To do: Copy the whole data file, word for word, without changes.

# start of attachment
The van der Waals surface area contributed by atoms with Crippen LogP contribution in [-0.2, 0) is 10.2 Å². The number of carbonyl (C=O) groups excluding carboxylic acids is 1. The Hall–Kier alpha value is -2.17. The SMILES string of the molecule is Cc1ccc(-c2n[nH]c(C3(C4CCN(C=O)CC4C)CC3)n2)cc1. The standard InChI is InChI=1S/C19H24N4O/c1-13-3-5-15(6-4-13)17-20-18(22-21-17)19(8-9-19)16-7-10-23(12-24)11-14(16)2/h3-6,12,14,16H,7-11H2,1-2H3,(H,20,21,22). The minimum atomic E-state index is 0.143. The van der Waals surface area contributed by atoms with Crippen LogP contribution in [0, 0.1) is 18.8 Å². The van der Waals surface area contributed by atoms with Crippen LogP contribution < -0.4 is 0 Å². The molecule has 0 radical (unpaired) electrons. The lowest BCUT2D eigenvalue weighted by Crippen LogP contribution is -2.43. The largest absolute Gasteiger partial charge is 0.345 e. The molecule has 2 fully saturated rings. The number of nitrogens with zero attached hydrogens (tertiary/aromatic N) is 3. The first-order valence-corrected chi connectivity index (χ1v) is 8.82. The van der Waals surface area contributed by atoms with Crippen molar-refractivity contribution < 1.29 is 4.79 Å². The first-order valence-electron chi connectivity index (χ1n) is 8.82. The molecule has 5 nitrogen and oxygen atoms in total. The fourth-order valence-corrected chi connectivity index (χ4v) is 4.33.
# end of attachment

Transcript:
The van der Waals surface area contributed by atoms with Crippen LogP contribution in [-0.2, 0) is 10.2 Å². The number of carbonyl (C=O) groups excluding carboxylic acids is 1. The Hall–Kier alpha value is -2.17. The SMILES string of the molecule is Cc1ccc(-c2n[nH]c(C3(C4CCN(C=O)CC4C)CC3)n2)cc1. The standard InChI is InChI=1S/C19H24N4O/c1-13-3-5-15(6-4-13)17-20-18(22-21-17)19(8-9-19)16-7-10-23(12-24)11-14(16)2/h3-6,12,14,16H,7-11H2,1-2H3,(H,20,21,22). The minimum atomic E-state index is 0.143. The van der Waals surface area contributed by atoms with Crippen LogP contribution in [0, 0.1) is 18.8 Å². The van der Waals surface area contributed by atoms with Crippen LogP contribution < -0.4 is 0 Å². The molecule has 0 radical (unpaired) electrons. The lowest BCUT2D eigenvalue weighted by Crippen LogP contribution is -2.43. The largest absolute Gasteiger partial charge is 0.345 e. The molecule has 2 fully saturated rings. The number of nitrogens with zero attached hydrogens (tertiary/aromatic N) is 3. The first-order valence-corrected chi connectivity index (χ1v) is 8.82. The van der Waals surface area contributed by atoms with Crippen molar-refractivity contribution < 1.29 is 4.79 Å². The first-order valence-electron chi connectivity index (χ1n) is 8.82. The molecule has 5 nitrogen and oxygen atoms in total. The fourth-order valence-corrected chi connectivity index (χ4v) is 4.33.